'Poor door' debate heats up affordable housing debate in NYC

Extell Development’s massive project at 40 Riverside Drive isn’t the first in New York City to include a so-called “poor door” or exclude lower-income tenants from certain amenities.

The "poor door" at Northside Piers separates affordable housing tenants from people who pay market rate. Credit: Bess Adler, Metro The "poor door" at Northside Piers separates affordable housing tenants from people who pay market rate. Credit: Bess Adler, Metro

 

The revelation that a new luxury apartment building on the Upper West Side was approved last month to include separate doors for its market-rate residents and affordable housing tenants has touched a nerve in a city squeezed by higher and higher rents.

 

Extell Development’s massive project at 40 Riverside Drive isn’t the first in New York City to include a so-called “poor door” or exclude lower-income tenants from certain amenities, but it is the latest and most egregious example of a pattern that critics say treats lower-income tenants as second-class citizens.

 

New York City Council Member Jumaane D. Williams and Assemblymember Linda B. Rosenthal created an online petition calling on Mayor Bill de Blasio to “end affordable housing discrimination.”

 

As of Sunday, the petition had nearly 3,000 signatures, with one signee calling the existence of poor doors “a form of government-sanctioned racism and classism.”

“Taxpayer money is being used to subsidize segregationist housing policies,” Williams and Rosenthal wrote in the Change.org petition. “All while wealthy developers continue to benefit from loopholes in the law to increase their profits.”

But according to the Department of Housing Preservation and Development, which approved the 40 Riverside Drive development under the Inclusionary Housing Program, characterizing these sorts of projects as taxpayer-funded is incorrect.

The program offers incentives to market-rate developers to include affordable housing units in return for a zoning bonus which, for example, might allow them to build higher than would otherwise be allowed. No subsidies or city funds are involved.

While these incentives have been effective in creating more affordable housing units, they have also led to the phenomenon known as poor doors — the perfectly legal, but largely unintended consequences of a paragraph of text in the zoning code aimed at requiring developers to intersperse affordable housing units with market-rate units in the same building.

For this requirement not to be triggered, units must be in separate buildings, as zoning law defines buildings. One of those requirements is separate entrances.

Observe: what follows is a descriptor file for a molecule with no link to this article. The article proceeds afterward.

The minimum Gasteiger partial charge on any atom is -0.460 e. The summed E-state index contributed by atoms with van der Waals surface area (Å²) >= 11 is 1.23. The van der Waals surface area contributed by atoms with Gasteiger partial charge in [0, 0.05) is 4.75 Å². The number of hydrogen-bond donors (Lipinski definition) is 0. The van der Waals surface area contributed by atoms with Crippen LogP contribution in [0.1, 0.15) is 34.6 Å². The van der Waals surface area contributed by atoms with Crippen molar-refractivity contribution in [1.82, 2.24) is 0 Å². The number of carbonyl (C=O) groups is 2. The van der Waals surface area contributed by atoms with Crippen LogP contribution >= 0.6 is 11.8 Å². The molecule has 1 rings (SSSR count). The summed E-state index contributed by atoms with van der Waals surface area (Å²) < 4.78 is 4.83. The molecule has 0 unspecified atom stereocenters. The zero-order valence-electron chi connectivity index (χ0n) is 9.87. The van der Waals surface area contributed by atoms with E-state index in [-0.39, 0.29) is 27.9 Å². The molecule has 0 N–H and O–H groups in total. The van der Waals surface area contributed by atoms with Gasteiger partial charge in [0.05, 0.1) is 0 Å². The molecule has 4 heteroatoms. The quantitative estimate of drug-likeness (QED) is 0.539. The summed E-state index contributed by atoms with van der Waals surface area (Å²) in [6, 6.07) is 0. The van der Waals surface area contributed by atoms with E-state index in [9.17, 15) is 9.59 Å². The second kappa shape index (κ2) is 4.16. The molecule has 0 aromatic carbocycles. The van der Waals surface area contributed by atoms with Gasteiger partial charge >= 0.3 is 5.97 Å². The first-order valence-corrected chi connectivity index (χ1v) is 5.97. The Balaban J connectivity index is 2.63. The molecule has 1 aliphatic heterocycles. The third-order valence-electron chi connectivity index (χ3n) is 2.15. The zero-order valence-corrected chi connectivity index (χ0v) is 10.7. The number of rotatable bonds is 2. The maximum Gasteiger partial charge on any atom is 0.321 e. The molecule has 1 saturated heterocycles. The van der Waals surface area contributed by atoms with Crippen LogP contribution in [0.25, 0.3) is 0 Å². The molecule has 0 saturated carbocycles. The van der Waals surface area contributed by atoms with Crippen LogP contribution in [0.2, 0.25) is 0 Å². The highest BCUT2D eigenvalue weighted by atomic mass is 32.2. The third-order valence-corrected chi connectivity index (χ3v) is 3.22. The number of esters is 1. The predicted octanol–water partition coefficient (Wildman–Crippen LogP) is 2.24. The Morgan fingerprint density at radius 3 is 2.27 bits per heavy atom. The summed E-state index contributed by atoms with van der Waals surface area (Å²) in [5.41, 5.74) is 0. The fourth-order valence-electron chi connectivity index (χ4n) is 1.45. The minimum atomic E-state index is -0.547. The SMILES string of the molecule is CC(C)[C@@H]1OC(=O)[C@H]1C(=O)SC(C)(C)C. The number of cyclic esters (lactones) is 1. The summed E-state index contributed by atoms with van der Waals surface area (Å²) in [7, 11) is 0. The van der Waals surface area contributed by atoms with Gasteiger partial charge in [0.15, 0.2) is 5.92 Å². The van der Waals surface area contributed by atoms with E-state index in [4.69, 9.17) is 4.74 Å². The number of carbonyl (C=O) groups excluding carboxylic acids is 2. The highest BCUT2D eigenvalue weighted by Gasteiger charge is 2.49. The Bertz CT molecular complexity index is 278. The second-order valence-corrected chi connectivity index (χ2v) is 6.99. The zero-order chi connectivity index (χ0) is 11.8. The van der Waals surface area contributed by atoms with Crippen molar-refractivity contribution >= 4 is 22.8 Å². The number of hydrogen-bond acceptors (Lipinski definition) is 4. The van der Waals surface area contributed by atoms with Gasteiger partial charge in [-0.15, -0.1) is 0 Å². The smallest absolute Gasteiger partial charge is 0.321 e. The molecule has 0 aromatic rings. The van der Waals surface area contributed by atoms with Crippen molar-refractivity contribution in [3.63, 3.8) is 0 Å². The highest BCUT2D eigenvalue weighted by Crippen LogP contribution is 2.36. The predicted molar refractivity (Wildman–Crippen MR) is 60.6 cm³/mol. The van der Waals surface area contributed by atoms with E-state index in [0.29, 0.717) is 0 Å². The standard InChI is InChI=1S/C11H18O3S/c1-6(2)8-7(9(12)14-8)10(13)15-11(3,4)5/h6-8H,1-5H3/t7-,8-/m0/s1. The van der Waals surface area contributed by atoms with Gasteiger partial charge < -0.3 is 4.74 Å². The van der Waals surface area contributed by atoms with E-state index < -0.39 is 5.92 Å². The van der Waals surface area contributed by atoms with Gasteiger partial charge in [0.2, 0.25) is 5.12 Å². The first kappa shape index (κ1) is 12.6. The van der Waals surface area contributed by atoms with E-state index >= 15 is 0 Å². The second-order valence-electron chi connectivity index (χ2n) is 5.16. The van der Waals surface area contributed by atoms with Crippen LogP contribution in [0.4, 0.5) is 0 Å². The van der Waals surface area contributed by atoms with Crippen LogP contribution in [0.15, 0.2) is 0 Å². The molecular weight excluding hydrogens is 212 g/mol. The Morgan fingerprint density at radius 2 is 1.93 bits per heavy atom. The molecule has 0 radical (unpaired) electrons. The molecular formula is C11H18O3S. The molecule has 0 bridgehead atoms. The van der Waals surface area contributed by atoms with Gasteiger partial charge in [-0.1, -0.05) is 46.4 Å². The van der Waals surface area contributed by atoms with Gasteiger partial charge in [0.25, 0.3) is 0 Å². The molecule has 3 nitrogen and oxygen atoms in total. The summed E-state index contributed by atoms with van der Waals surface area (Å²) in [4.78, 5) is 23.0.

Another project that has drawn intermittent public ire since it was completed in 2007 is Northside Piers, a condominium development along the waterfront in Williamsburg. Just behind the towering building is 20 North Fifth, its affordable counterpart which lacks a doorman and has a noticeably less gleaming lobby.

While the two buildings share a block and a developer, Northside Piers has a number of amenities, including a gym and a pool, that affordable tenants lack.

A longtime tenant of 20 North Fifth, who requested not to be identified so as not to risk upsetting his landlord, said his family lucked out when they landed their apartment, for which they pay $900 a month.

“My wife hit the lottery with this place,” he said. “Top floor, we have a view of everything.”

The lack of access to amenities doesn’t particularly bother him, he said, noting that his neighbors are paying a premium for the privilege and he can always use the gym at work.

Toll Brothers City Living Division, the development company, could not be reached for comment but President David von Spreckelsen has previously described the division as based not on income level but on keeping owners and renters separate.

Because big developments take a number of years to get off the ground and this particular piece of zoning law only went into effect under the Bloomberg administration, it is likely the city will see more of these sorts of projects before the law can be changed, City Hall spokesman WIley Norvell said, noting that it’s too late to do anything about 40 Riverside Drive, which is both a done deal and — when all is said and done — legal.

"We oppose so-called 'poor doors' and will change the city's zoning laws so that when inclusionary housing is provided on-site, we will not allow separate entrances based on income,” Norvell said.

The de Blasio administration, which has set a lofty goal of creating or preserving 200,000 units of affordable housing over 10 years, has been planning to address the issue of separate housing entrances since long before the latest round of public outrage, Norvell said. The process of changing the zoning law is expected to take about a year.

 
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